And, finally, giving corporations the right to hack back could pit private companies against nation-states such as North Korea, Russia, China, or Iran. What would happen, for example, if a major private sector company that believes it has been hacked by China, decides to hack back? This could have major national security implications if they decide to go after the computer of the attacker.

Back to the Basics

Before implementing an active cyber defense strategy, organizations should conduct a self-assessment to determine if they are applying the most basic cyber hygiene best practices, which can go a long way towards preventing security infections and minimizing the risk of falling victim to a cyber-attack. 

When conducting post-mortem analysis of data breaches, it becomes apparent that lack of cyber hygiene was often a contributing factor. Therefore, organizations should focus on implementing the following cyber security best practices:

• Maintain a comprehensive asset inventory and classify all assets based on their sensitivity and risk;

• Conduct security awareness training among employees and contractors;

• Back up data regularly;

• Use preventive security technology such as anti-virus, anti-malware, and email spam filtering tools;

• Continuously patch vulnerabilities based on a risk assessment; and

• Configure access controls with least privilege in mind. 

When it comes to assessing the leading security vulnerabilities facing today’s organizations, the human factor is high on the list. In fact, analyst firm Gartner identified Privileged Access Management as one of the Top 10 information security projects in 2018 and again for 2019, since it is an area where organizations can achieve the greatest return on IT security investments.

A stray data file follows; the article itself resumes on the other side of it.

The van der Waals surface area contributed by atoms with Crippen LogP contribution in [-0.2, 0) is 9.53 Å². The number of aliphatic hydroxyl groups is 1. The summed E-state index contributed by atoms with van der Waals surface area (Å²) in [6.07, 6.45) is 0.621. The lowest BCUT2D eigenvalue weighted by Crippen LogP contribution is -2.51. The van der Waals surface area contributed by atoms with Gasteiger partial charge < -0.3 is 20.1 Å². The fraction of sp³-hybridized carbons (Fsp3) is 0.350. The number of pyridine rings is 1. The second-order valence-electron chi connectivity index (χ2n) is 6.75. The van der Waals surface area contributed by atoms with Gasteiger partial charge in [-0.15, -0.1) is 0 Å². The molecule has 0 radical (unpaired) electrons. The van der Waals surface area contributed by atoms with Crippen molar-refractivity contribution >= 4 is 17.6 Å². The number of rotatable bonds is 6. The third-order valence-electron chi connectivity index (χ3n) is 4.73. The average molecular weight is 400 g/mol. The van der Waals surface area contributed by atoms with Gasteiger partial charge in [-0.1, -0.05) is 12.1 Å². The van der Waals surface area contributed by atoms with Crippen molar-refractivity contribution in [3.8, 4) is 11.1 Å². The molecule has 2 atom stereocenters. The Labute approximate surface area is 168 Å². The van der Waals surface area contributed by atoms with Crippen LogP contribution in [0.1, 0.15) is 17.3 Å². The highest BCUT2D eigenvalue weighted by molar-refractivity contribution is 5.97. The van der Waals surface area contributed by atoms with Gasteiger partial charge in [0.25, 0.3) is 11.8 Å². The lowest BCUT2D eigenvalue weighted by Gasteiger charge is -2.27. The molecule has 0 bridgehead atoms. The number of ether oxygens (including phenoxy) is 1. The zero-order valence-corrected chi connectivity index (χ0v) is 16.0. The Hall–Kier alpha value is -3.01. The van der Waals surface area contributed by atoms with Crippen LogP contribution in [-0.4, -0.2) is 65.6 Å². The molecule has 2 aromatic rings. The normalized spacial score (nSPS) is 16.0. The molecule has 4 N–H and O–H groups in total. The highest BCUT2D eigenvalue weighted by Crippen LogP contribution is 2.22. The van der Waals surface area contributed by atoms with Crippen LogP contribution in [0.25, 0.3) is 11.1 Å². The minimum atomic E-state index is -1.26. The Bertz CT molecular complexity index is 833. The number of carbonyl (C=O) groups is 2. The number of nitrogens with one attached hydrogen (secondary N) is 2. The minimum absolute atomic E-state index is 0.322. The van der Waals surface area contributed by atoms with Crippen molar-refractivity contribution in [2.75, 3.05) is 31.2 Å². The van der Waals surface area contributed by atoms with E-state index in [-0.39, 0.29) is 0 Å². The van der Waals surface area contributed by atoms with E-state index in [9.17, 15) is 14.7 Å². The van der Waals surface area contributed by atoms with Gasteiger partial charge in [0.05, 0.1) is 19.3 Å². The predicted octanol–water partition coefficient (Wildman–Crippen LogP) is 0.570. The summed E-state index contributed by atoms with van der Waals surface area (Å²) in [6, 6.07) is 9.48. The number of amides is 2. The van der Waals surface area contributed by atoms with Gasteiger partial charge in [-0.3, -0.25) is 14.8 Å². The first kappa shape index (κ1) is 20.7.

While the urge to hack back after a data breach is very appealing, going back to the basics and applying proper cyber hygiene is a better alternative with a higher reward and lower risk of producing unintended consequences.

Related: Proposed Legislation Would Give Legal Right to Hack Back

RelatedHitting Back at Hackers: Debate Swirls on How Far to Go

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Torsten George is currently a security evangelist at Centrify. He also serves as strategic advisory board member at vulnerability risk management software vendor, NopSec. He has more than 20 years of global information security experience and is a frequent speaker on cyber security and risk management strategies. Torsten regularly provides commentary and publishes articles on data breaches, incident response best practices, and cyber security strategies in media outlets. He has held executive level positions with RiskSense, RiskVision (acquired by Resolver, Inc.), ActivIdentity (acquired by HID® Global, an ASSA ABLOY™ Group brand), Digital Link, and Everdream Corporation (acquired by Dell).